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vicryl (No.1) and skin was sutured with silk (No.2) to cover the fracture line (Figure. 5). The oral cavity was cleaned with saline. Soframycin ointment was applied locally and Dolin spray was done to get rid of with the flies. The post-operative care included intravenous fluids, Ringers solution (10L) and 5% dextrose in normal saline (5L) daily for 5 consecutive days, 2g ampicillin and 2g cloxacillin every 12 hours for 7 days IV, 20ml gentamicin I/V (100mg/ml) every 12 hours and 15 ml meloxicam IM for 3 days. The animal was maintained on liquid diet for another 5 days and thereafter on semisolid diet for next 20 days. Animal was kept as indoor patient till the suture removal on 12th postoperative day and discharged thereafter. RESULTS The surgical procedure was fully successful. After 3 months animal was checked for healed wound. There was mild malocclusion of teeth with slight drooping of the upper lip of the affected side (Fig.6). DISCUSSION An obvious minor malocclusion on the rostral side occurred because of the horses unconscious jaw movement during the postoperative days. On 3rd postoperative day, it was observed that some sutures were open and re-suturing was done. The horse started to use the jaw within a week after the surgery. Monthly routine clinical examination revealed that the wound was healed. Fixation material was left in place, as they had become covered by mucosa and were causing no irritation to the adjacent tissues. Fortunately, very few complications were recorded in present case. Some studies have recorded up to 68% complications in unstable bilateral maxillary and mandibular fractures in horses (Henninger et al., 1999). Additionally, interdental wire loosening or failure in the same study was also reported in 22% of the horses (Henninger et al., 1999). A possible complication with an external fixator such as entanglement in the external objects creates hazards for both horses and their handlers (Belsito and Fischer, 2001). Irritation to the base of the tongue and mastication

difficulties related to the intraoral splint application has been reported (Henninger et al., 1999). The technique we used in present study had no such complications. The interfragmental fixation method used in the present study did not have enough biomechanical efficiency; therefore, a mild mandibulo-maxillary malocclusion occurred during mastication movements after surgery. However, this complication did not cause any problems such as pain or food intake reduction. Moreover, the malocclusion occurred in the postoperative awakening period and did not worsen following days, and no anesthetic complication was observed. CONCLUSION Although complications in horses with fractures of the mandible and maxilla are common, long term prognoses for functional and cosmetic outcome are favorable when repaired with cross pinning and cerclage wire. REFERENCES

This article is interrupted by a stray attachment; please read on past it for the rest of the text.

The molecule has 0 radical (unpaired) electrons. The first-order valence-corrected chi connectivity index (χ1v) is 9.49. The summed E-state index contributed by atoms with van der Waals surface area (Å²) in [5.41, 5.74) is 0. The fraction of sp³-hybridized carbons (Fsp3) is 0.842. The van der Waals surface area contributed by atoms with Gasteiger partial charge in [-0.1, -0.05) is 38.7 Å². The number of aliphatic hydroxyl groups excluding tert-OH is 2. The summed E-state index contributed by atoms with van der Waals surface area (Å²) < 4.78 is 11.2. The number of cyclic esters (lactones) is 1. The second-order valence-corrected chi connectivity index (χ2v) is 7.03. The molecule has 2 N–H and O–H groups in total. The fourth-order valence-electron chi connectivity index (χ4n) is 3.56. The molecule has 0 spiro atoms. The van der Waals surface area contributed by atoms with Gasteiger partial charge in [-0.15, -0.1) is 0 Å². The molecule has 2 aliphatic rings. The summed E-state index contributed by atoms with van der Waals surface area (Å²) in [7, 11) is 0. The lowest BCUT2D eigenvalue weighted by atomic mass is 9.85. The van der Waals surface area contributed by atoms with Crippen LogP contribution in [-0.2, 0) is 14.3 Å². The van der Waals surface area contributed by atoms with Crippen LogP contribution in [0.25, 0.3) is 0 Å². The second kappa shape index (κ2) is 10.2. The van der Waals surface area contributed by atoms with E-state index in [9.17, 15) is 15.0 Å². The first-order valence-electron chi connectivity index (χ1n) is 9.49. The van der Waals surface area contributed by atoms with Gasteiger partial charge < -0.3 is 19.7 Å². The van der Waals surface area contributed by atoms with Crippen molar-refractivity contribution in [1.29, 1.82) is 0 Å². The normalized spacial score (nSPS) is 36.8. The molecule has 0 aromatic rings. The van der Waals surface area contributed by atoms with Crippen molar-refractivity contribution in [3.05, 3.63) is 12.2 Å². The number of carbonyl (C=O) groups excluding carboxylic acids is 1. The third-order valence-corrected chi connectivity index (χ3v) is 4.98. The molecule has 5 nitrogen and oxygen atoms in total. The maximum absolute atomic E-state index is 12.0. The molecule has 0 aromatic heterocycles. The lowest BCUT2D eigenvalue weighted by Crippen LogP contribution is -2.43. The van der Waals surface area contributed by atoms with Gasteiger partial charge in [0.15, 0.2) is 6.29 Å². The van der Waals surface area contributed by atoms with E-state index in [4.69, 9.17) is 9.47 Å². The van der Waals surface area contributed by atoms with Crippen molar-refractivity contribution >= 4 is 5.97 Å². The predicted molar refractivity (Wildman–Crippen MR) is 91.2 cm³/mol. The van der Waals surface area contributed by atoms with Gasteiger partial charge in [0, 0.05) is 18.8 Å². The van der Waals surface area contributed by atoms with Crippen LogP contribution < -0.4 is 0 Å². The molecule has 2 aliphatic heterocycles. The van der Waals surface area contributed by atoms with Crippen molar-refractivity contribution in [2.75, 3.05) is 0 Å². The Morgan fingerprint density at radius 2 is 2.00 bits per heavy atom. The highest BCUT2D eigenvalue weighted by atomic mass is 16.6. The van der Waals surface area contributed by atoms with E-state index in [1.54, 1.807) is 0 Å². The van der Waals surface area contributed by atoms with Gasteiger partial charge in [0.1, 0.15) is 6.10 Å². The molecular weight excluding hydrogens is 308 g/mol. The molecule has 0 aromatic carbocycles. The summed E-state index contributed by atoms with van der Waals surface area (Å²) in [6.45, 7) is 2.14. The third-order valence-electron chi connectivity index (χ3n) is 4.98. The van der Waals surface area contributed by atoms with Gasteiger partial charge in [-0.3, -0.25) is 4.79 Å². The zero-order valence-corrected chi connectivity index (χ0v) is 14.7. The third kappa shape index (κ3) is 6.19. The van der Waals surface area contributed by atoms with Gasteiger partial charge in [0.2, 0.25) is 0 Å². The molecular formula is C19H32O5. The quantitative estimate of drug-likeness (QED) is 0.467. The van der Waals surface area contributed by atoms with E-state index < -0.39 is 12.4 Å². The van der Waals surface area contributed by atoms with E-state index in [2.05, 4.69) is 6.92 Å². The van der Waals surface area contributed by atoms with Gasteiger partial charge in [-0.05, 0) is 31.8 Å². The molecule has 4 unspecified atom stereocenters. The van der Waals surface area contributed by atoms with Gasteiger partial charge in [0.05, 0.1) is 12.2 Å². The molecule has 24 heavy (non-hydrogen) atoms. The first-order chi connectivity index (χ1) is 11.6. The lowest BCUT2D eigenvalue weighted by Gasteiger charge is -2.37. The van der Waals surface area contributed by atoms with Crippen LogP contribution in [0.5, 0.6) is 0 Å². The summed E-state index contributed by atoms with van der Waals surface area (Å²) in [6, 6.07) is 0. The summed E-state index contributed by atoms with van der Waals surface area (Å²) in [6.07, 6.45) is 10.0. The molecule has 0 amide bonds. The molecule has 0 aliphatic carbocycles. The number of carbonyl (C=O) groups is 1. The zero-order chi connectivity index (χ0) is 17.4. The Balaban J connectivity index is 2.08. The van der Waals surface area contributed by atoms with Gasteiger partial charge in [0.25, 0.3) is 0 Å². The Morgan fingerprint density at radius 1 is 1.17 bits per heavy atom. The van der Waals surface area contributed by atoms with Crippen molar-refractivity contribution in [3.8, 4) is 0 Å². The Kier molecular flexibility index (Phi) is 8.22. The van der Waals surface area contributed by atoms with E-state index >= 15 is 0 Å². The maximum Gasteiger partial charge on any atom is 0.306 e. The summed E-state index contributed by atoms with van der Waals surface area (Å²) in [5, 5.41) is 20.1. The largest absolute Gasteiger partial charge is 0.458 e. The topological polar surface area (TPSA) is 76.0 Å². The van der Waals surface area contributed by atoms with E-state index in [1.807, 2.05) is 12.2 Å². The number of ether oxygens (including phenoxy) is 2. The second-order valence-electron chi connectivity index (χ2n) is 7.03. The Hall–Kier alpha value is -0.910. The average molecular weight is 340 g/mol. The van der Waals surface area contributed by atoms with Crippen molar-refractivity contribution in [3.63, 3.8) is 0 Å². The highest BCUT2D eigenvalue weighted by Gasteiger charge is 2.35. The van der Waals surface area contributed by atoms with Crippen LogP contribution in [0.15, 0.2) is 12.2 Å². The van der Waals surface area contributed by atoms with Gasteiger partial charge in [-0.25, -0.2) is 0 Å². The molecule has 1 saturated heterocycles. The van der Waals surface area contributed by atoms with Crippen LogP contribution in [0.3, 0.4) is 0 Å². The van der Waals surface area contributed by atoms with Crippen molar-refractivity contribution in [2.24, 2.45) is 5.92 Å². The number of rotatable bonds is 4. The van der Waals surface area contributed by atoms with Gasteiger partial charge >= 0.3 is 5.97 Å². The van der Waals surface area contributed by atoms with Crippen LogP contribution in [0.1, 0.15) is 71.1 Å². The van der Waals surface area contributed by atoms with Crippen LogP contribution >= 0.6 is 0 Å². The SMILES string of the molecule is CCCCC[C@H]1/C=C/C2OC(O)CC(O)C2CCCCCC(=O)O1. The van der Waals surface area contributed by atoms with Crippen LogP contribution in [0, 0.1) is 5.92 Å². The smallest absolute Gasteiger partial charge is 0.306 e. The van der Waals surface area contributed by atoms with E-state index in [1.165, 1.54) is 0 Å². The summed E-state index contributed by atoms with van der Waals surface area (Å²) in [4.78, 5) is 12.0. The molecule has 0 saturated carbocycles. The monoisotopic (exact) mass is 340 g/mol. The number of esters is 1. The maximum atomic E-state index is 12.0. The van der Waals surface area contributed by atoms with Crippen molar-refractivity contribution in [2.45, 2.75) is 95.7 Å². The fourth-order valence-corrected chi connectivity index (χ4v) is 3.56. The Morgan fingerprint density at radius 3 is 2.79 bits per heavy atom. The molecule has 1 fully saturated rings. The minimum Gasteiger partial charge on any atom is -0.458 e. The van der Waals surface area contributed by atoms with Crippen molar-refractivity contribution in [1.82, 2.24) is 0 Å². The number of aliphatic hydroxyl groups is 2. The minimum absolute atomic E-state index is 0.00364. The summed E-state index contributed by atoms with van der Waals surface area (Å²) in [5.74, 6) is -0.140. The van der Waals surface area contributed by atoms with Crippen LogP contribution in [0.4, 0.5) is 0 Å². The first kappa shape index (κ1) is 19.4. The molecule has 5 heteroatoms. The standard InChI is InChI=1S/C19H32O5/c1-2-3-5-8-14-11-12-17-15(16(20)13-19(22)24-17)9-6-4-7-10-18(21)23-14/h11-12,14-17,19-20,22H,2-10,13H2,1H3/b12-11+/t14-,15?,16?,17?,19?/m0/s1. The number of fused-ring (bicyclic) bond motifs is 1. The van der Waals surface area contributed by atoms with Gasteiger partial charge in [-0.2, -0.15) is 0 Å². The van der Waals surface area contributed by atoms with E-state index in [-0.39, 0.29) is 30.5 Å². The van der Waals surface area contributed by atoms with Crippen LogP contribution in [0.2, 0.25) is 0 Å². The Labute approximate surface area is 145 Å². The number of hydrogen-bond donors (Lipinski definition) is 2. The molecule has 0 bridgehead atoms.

1. C Beard W. The skull, maxilla, and mandible. In: Auer, J.A., Stick, J.A., Eds: Equine Surgery 2nd Edition. Philadelphia, PA, Saunders, 1999; 887-899. 2. Belsito KA, Fischer AT. External skeletal fi xation in the management of equine mandibular fractures: 16 cases (1988-1998). Equine Vet. J., 2001; 33: 176-183 3. DeBowes, RM. Fractures of the mandible and maxilla. In: Nixon, A.J., Ed.: Equine fracture repair. Philadelphia, PA,Saunders, 1996; 323-335. 4. Friedrich C. von Saldern and Avalon OKeeffe How to Stabilize Mandibular and Maxillary Fractures Using Trans-Dental Dynamic Compression-Plate Fixation AAEP Proceedings 2006; Vol. 52 : 617 5. Henninger RW, Beard WL, Schneider RK, Bramlage LR, Burkhardt HA. Fractures of the rostral portion of the mandible and maxilla in horses: 89 cases (1979-1997). J Am Vet Med Assoc. Jun.1999; 214(11):1648-1652. 6. Schneider RK. Mandibular fractures. In: White NA, Moore JN, eds. Current practice of equine surgery. Philadelphia: JB Lippincott, 1990; 589.

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*Address for correspondence: Kiranjeet Singh, Division of Surgery, IVRI, Izatnagar, Bareilly, UP, India e-mail address: ksuppli@yahoo.co.in

FIGURES

Fig.1. Animal at the time of presentation

Fig.2. Fracture of rostral maxilla and mandible (animal in lateral position)

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Fig.3. Repair of mandibular fracture with cross pinning and cerclage wiring

Fig.4. Photograph of the animal after mandible fracture repair

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Fig.5. Photograph taken after suturing of wound

Fig.6. Complete healing of the wound after 3 month with mild lip drooping